Facebook 'likes' automatically added without user-clicks
Facebook "likes" are being added to webpages even if a user has not clicked a like button, or even visited the page in question, the company has admitted.
A US security researcher found that simply sending a web address to a friend using Facebook's private messaging function would add two likes to that page.
Leaving a comment on a story within Facebook also adds to the tally.
The site told the BBC that no private information had been exposed.
The revelations coincided with the news that the network has surpassed one billion monthly active monthly users.
"Many websites that use Facebook's 'like' or 'recommend' buttons also carry a counter next to them," the site explained.
"This counter reflects the number of times people have clicked those buttons and also the number of times people have shared that page's link on Facebook.
"When the count is increased via page shares, no user information is exchanged.
"We did recently find a bug with our social plug-ins where at times the count for the Share or Like goes up by two, and we are working on fix to solve the issue now."
The site explained that the figure represented how many times an item was shared - not how often users had clicked "like" on the page.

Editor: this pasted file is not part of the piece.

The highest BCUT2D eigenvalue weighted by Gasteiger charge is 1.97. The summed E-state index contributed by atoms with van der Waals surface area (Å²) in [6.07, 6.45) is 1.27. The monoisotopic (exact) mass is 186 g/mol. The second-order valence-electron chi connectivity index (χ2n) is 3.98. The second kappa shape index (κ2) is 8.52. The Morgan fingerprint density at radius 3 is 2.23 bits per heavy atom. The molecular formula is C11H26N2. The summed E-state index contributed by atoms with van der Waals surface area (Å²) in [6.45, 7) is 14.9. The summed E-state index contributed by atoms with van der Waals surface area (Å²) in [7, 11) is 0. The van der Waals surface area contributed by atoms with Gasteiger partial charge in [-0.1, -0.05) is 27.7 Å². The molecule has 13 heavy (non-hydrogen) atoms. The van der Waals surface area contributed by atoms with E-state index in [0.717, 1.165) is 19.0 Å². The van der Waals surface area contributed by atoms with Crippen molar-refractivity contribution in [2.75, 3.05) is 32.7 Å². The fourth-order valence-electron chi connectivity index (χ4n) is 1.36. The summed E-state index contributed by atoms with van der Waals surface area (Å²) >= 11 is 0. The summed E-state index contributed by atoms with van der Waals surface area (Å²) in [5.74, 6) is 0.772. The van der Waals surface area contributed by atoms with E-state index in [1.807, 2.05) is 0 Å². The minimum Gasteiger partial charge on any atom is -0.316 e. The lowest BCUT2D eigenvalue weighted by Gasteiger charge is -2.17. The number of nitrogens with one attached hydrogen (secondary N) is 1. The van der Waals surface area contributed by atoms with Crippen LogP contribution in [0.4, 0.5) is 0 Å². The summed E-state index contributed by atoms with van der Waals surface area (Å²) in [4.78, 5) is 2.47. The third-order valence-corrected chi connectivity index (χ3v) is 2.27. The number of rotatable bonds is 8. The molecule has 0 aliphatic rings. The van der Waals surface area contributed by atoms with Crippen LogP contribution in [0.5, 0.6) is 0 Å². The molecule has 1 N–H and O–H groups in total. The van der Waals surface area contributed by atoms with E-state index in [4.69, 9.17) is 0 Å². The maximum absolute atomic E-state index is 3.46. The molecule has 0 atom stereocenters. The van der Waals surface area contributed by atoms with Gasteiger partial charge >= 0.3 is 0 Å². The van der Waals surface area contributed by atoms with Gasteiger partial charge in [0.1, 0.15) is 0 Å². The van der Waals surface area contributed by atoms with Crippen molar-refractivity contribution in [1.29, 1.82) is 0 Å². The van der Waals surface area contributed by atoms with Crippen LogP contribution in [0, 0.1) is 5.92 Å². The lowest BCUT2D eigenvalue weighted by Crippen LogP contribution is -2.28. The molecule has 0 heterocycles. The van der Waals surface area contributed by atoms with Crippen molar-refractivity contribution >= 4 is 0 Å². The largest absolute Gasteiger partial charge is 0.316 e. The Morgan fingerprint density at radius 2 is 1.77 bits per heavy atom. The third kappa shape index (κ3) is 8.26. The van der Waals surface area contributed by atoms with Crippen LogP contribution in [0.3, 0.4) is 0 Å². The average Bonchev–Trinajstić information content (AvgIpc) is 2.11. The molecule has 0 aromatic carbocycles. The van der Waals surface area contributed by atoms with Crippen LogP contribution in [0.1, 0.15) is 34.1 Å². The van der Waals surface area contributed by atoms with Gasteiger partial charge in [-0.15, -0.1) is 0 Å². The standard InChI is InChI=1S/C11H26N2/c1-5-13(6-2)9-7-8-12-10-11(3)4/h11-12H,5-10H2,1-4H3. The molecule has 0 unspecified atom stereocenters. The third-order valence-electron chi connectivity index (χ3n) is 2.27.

However, the number appears next to the word "like" and the site's distinctive thumbs up icon.
The system means that users who may be sharing pages to highlight negative content - such as campaigners - are inadvertently making the page appear more popular.
In documentation relating to the function of the like button, Facebook details four criteria which cause the likes number to increase - only one of which involves clicking the like button.
Facebook stressed that the added likes were anonymous, and would not appear on the user's timeline.
The site also said that its figure of 1.13 trillion likes - which was publicised as part of its announcement of having one billion active users - was not affected.
But researcher Ashkan Soltani, writing in the Wall Street Journal, argued that inflating the numbers in this way raises the prospect of "like fraud".
He quoted an online commenter who pointed out that "if [you're] visiting an online store and you see a lot of likes under the product then this might cloud your judgement".
One expert told the BBC the findings were "disturbing".
"Something intended for one purpose is being used for something completely different," said Prof Alan Woodward from the University of Surrey.
"What else is being done automatically that we don't know about?"